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On China, by Henry Kissinger

Kissinger is convinced that China must be dealt with through compromise.

(Page 2 of 2)



That’s exactly what the US has been trying to do recently by proposing rules of the road for navigation through the South China Sea – a vast expanse, most of which China claims as its own. But China has made clear that it would prefer to deal with conflicts over the exploration for oil in the South China Sea on a country-by-country basis and not through any broader framework.

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When it comes to the threat of North Korea’s nuclear weapons program, Kissinger proposes addressing the problem by means of an overall security structure, or “an agreed peaceful order for Northeast Asia.” This strikes me as unrealistic given the failures of the discontinued six-nation talks that began eight years ago and that were aimed at ending North Korea’s nuclear weapons program.

China and the United States appear to have totally different priorities on the Korean peninsula. China appears ready to continue propping up its ally, North Korea, because that country’s collapse could lead to a massive flow of refugees into China and would remove a counterweight to US power on China’s northeastern border. China may not want a nuclear North Korea, but that appears to be a secondary priority for Beijing. For the US, however, an end to the North Korean nuclear program has to be its first priority.

Kissinger also states that “an aspect of strategic tension in the current world situation resides in the Chinese fear that America is seeking to contain China – paralleled by American concern that China is seeking to expel the United States from Asia.” To ease both Chinese and American fears, he proposes an even more sweeping but unrealistic vision – the concept of a “Pacific Community” in which the US and China and other major countries such as Japan, Indonesia, Vietnam, India, and Australia participate.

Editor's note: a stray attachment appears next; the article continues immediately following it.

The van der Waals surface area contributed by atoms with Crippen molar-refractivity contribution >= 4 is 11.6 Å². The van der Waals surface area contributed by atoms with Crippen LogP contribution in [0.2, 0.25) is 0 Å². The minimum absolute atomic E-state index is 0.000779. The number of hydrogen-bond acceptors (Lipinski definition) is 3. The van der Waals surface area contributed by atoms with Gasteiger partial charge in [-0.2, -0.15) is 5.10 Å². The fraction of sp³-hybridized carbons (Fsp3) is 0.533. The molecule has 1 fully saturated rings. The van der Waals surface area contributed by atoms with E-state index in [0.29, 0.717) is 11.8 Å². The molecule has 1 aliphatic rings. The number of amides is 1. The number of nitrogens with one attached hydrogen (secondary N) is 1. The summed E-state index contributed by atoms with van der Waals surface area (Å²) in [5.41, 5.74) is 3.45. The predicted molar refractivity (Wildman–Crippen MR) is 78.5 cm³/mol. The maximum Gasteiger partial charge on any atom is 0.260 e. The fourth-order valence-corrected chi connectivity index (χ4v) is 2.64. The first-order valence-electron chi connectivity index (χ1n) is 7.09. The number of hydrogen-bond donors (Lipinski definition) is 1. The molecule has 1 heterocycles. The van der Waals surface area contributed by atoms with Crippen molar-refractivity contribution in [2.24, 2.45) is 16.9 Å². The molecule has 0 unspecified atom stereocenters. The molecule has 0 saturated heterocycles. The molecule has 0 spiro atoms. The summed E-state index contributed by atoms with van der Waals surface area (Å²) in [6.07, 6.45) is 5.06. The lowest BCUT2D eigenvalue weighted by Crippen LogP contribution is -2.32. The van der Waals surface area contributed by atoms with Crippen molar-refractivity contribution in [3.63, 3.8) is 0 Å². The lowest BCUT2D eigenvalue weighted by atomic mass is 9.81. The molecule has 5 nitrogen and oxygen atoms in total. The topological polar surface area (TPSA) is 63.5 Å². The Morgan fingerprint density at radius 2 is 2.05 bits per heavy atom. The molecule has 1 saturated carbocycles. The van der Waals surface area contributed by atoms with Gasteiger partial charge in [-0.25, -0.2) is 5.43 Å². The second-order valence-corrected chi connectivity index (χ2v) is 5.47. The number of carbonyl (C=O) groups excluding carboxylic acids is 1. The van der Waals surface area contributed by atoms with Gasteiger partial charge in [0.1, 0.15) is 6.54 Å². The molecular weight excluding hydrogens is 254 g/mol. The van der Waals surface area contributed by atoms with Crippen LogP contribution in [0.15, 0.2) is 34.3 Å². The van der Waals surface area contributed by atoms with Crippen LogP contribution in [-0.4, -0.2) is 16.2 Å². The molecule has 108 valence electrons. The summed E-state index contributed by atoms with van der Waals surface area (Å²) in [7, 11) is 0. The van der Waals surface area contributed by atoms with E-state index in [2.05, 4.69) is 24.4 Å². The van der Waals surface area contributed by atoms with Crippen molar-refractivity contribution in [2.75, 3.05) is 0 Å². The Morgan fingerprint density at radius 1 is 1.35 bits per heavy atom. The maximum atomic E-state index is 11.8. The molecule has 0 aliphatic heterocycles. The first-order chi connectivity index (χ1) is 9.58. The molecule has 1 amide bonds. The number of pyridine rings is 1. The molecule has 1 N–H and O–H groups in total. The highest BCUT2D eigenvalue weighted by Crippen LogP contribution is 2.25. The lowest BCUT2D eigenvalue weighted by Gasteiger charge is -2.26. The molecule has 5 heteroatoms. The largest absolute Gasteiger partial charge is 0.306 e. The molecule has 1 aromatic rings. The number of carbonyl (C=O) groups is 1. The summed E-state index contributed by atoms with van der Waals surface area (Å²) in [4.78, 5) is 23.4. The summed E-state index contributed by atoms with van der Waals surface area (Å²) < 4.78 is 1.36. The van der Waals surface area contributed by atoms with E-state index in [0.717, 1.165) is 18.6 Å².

A Pacific Rim forum already exists, however – the Asia Pacific Economic Cooperation (APEC) forum – which includes all of the countries mentioned by Kissinger
except for India. Security issues have been added to its trade-focused agenda. But it has not scored any major breakthroughs in upholding Asian peace and security. And what advantage would US allies Japan and South Korea see in joining such a US-China partnership when the US and China frequently find themselves so far apart on so many issues?

Furthermore, might such an arrangement not weaken these two nations’ alliances with the US?

Kissinger’s "On China" may sell well in China, although for any approved Chinese edition, the censors might have to remove his fleeting reference to Mao’s “legacy of grandiosity and brutality.” In China, criticism of Mao is still largely taboo.

Dan Southerland, executive editor of Radio Free Asia, is a former Monitor correspondent and a former Beijing bureau chief for The Washington Post.

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